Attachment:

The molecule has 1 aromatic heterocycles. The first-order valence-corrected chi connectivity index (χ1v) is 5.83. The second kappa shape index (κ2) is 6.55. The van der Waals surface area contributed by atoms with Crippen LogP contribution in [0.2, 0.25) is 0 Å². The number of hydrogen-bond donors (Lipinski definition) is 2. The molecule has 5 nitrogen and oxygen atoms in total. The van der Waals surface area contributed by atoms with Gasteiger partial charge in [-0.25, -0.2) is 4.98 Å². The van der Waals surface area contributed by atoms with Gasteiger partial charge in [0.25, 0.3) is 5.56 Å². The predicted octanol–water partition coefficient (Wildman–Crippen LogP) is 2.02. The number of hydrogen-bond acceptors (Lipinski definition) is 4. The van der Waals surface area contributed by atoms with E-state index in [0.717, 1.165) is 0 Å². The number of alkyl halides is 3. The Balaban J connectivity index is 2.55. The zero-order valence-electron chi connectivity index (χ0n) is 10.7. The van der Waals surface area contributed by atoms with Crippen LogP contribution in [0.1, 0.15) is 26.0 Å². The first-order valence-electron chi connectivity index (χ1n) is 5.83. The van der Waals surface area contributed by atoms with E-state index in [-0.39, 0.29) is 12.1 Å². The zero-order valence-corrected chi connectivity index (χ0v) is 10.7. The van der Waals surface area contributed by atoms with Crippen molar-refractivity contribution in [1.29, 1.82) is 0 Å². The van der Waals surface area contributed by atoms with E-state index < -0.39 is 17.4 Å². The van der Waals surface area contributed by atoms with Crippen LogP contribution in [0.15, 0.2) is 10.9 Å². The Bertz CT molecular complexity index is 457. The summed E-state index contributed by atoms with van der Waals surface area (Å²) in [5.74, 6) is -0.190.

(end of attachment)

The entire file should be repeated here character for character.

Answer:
The molecule has 1 aromatic heterocycles. The first-order valence-corrected chi connectivity index (χ1v) is 5.83. The second kappa shape index (κ2) is 6.55. The van der Waals surface area contributed by atoms with Crippen LogP contribution in [0.2, 0.25) is 0 Å². The number of hydrogen-bond donors (Lipinski definition) is 2. The molecule has 5 nitrogen and oxygen atoms in total. The van der Waals surface area contributed by atoms with Gasteiger partial charge in [-0.25, -0.2) is 4.98 Å². The van der Waals surface area contributed by atoms with Gasteiger partial charge in [0.25, 0.3) is 5.56 Å². The predicted octanol–water partition coefficient (Wildman–Crippen LogP) is 2.02. The number of hydrogen-bond acceptors (Lipinski definition) is 4. The van der Waals surface area contributed by atoms with E-state index in [0.717, 1.165) is 0 Å². The number of alkyl halides is 3. The Balaban J connectivity index is 2.55. The zero-order valence-electron chi connectivity index (χ0n) is 10.7. The van der Waals surface area contributed by atoms with Crippen LogP contribution in [0.1, 0.15) is 26.0 Å². The first-order valence-electron chi connectivity index (χ1n) is 5.83. The van der Waals surface area contributed by atoms with E-state index in [-0.39, 0.29) is 12.1 Å². The zero-order valence-corrected chi connectivity index (χ0v) is 10.7. The van der Waals surface area contributed by atoms with Crippen molar-refractivity contribution in [1.29, 1.82) is 0 Å². The van der Waals surface area contributed by atoms with E-state index < -0.39 is 17.4 Å². The van der Waals surface area contributed by atoms with Crippen LogP contribution in [0.15, 0.2) is 10.9 Å². The Bertz CT molecular complexity index is 457. The summed E-state index contributed by atoms with van der Waals surface area (Å²) in [5.74, 6) is -0.190.